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Critique of Western feminism and its attitude to religion

In this text, Brenda Bartelink discusses how Dutch championing of feminism plays into polarization around SRHR.
A large number of activists from women's march taken place in Los Angeles. The activists are holding various signs that make statements on highly polarized debates such as reproductive rights.
© Larissa Puro/ USC Institute for Global Health, via Flickr

Sexual Health and Reproductive Rights (SRHR) have long been a spearhead of Dutch development policy. In 2016 the Minister for Foreign Trade and Development Cooperationat at that time, Liliane Ploumen, called the Netherlands a pioneer in breaking taboos surrounding sexuality and gender.

As discussed in the step on polarization she made headlines by taking a stand against President Trump’s decision to reinstate the Global Gag Rule, affecting sexuality education worldwide. She launched a fund to give women in developing countries access to good information on reproductive health, including abortion, which received coverage in international newspapers.

The timing was good. The political (and moral) positions seem to be defined. However, the question is whether it is up to figures like Trump or Ploumen to claim leadership over the most intimate decisions people – women – make about their own bodies. In her work on sexual health and rights as a spearhead of Dutch development policy, Dr Brenda Bartelink argues that development policy should not focus on ‘gags’ (restrictions) or on breaking taboos.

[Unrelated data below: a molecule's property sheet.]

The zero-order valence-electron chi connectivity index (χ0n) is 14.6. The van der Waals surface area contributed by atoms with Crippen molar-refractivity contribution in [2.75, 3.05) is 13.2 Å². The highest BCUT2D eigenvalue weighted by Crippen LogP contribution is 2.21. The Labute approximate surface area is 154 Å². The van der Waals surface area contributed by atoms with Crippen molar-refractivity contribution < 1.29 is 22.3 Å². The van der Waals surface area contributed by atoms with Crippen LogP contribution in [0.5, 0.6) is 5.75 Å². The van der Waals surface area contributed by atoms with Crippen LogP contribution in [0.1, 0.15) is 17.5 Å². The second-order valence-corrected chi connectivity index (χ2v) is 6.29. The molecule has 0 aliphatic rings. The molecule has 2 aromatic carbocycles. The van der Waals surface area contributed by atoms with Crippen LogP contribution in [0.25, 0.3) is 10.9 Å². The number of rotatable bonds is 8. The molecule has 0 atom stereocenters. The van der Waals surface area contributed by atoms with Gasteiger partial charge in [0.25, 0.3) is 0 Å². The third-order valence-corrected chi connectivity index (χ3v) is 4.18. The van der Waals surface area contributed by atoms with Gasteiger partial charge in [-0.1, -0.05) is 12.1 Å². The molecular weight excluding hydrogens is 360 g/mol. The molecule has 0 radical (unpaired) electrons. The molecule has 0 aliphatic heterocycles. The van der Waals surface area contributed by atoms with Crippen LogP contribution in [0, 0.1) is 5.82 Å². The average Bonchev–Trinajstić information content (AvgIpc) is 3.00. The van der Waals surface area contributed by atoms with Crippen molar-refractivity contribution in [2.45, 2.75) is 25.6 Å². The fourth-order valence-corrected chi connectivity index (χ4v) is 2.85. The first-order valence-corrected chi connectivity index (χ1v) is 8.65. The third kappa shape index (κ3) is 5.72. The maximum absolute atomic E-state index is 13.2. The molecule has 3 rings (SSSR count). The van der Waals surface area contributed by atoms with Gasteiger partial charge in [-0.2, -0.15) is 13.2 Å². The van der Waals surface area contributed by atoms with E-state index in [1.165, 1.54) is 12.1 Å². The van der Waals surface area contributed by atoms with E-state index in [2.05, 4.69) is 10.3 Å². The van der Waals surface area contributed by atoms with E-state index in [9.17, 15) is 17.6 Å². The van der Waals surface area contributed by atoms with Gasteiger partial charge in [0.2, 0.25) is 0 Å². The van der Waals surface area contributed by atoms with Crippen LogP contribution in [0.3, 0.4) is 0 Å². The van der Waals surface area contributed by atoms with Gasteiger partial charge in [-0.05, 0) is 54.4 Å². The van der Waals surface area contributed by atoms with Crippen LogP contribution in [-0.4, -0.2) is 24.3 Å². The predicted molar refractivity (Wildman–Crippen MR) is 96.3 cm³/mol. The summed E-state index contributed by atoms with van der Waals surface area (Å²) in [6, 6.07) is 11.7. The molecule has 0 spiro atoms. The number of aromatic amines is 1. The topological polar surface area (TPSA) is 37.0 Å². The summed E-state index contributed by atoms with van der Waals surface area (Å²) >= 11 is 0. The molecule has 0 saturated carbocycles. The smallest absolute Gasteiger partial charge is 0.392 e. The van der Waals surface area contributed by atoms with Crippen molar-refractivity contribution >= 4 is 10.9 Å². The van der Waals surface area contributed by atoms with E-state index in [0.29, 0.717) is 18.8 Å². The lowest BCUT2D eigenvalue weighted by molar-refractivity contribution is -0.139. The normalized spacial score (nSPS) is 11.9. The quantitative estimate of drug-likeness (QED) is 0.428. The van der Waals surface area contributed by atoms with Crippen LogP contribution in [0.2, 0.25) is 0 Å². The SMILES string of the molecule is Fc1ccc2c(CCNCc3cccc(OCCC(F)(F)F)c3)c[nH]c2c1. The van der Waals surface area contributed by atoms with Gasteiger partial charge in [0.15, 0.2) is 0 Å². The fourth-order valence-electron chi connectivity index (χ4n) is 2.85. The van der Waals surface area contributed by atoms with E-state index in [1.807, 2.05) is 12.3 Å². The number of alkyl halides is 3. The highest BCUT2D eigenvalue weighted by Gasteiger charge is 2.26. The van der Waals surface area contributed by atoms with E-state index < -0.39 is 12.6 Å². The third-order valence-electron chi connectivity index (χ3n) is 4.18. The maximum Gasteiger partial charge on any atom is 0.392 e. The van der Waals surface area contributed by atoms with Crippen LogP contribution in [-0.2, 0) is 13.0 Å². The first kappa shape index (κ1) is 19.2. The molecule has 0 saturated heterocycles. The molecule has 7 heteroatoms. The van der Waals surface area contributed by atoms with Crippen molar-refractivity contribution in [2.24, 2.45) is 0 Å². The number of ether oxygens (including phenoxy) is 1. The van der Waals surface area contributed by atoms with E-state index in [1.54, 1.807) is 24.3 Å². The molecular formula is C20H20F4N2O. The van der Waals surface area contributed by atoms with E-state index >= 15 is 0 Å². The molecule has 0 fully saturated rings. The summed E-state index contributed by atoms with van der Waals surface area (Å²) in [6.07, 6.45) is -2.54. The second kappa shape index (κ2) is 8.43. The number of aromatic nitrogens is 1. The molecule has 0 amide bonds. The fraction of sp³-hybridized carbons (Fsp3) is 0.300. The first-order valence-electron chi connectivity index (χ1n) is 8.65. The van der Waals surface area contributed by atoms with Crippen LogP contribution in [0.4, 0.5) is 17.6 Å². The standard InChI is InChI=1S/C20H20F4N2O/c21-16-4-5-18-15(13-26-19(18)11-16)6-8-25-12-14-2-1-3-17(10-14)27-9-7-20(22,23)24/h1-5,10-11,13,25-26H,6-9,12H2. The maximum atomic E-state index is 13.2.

In international politics, the relationship between conservative and liberal positions on gender, sexuality and reproduction became even more polarized than they already were in the wake of the election of Trump in 2016. In particular in the case of the US, the election of a president with an ‘ anti-abortion’ agenda has major consequences across the world. Through foreign policy and the UN, elections in the US affect people who have never had the chance to vote for such a president. The photograph in which Trump, surrounded by white men, signs a memorandum that determines what women around the world may or may not do with their own bodies, makes me (Brenda Bartelink) not only worried but also angry, as it angered many others. The response by then Minister Ploumen was applauded by many advocates for SRHR and made the international newspapers (such as The New York Times, The Guardian and the Washington Post) with what was called ‘The Abortion Fund’ (this has since wisely been renamed the ‘She Decides’ fund).

However, Ploumen’s reaction could be criticized for giving the impression that the choices of women in Uganda or Ghana about their bodies are mainly determined in the ‘West’. This plays straight into the hands of those who see sexual health as a form of cultural imperialism from the West. Strengthened by headlines such as ‘Dutch government to set up international abortion fund to counteract Trump’, Ploumen sets up the Netherlands as a contributor to the polarization surrounding sexuality and gender.